To deal with recent generator problems RECO is currently renting an additional 1.6 Megawatt CAT generator from CEMCOL for $25,000 a month. The company is looking into purchasing a 2.5 Megawatt GE generator this year and an additional two over the next two years.

Financing plans are prepared to create an additional supply line from RECO’s plant in Los Fuertes to Coxen Hole; this line is the heaviest used line carrying 70% of the load.

On Utila, Ricardo Flores, general manager of UPCO since December 2003 has been pushing forward with new investments and solutions to “old problems.” Flores came to Utila from La Ceiba where he worked as a manager of a heavy equipment company.

Salt contamination has caused several outages early in 2004, but the company consulted BELCO, RECO and US manufacturers and decided to upgrade a portion of its power line insulation from 15KW to 34KW. About 30% of the company’s high power lines run along the shore and are exposed to an intense salt environment. They been replaced with thicker insulation and dipped in silicon based solution for added resistance. “RECO said they wash their poles with fresh water and haven’t experienced the type of problems we have in Utila,” said Flores.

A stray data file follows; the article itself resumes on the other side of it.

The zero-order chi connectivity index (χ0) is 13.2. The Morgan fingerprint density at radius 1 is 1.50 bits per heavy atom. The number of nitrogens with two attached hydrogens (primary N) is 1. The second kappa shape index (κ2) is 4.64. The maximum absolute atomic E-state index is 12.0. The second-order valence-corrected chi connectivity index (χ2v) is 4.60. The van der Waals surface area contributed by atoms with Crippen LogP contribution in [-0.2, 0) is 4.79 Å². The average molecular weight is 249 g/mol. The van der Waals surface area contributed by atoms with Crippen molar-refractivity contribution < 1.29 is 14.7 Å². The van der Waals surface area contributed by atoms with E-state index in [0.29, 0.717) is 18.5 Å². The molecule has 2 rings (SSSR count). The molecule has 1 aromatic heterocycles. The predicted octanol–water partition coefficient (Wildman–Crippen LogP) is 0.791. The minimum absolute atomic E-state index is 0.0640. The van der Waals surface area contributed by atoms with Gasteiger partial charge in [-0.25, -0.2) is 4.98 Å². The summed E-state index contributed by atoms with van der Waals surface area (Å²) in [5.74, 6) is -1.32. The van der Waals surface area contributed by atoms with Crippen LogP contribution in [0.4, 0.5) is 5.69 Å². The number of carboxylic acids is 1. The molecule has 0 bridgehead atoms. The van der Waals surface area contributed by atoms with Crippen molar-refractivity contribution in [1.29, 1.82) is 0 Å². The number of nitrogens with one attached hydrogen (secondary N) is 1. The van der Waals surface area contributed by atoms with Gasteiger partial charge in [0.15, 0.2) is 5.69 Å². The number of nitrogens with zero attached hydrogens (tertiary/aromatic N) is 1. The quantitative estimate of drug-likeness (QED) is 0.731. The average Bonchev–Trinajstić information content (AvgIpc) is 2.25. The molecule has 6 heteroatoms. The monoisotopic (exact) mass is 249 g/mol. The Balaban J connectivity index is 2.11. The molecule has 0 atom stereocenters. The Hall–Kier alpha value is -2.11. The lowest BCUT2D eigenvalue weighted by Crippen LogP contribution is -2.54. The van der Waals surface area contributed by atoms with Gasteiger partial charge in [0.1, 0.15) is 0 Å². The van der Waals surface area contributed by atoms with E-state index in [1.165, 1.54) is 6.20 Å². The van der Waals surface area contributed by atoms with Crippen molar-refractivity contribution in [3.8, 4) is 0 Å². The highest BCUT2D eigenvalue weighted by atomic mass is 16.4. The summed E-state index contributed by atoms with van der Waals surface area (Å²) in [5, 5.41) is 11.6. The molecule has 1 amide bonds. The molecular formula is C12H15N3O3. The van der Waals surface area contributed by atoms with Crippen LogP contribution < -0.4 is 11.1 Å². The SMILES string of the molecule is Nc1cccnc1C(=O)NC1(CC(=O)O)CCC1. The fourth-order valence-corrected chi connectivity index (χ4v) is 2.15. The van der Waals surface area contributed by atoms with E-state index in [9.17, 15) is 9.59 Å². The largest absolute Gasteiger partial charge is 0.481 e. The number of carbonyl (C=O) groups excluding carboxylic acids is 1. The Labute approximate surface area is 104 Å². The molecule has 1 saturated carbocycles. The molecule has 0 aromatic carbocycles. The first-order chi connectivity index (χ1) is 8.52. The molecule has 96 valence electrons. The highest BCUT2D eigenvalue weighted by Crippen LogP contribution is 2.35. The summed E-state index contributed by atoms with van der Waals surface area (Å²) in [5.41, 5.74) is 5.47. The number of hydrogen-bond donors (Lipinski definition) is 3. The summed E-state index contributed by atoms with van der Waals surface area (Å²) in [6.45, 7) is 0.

To generate a maximum capacity of 1.5 Megawatts the company uses two 750KW Cummins diesel generators. UPCO is planning to add another 500KW generator by the end of the year. The peak demand has grown at 15% a year and is currently 1.0 Megawatts during the summer months. Utila’s 9,000 residents have 1,000 accounts and are in 95% connected to UPCO.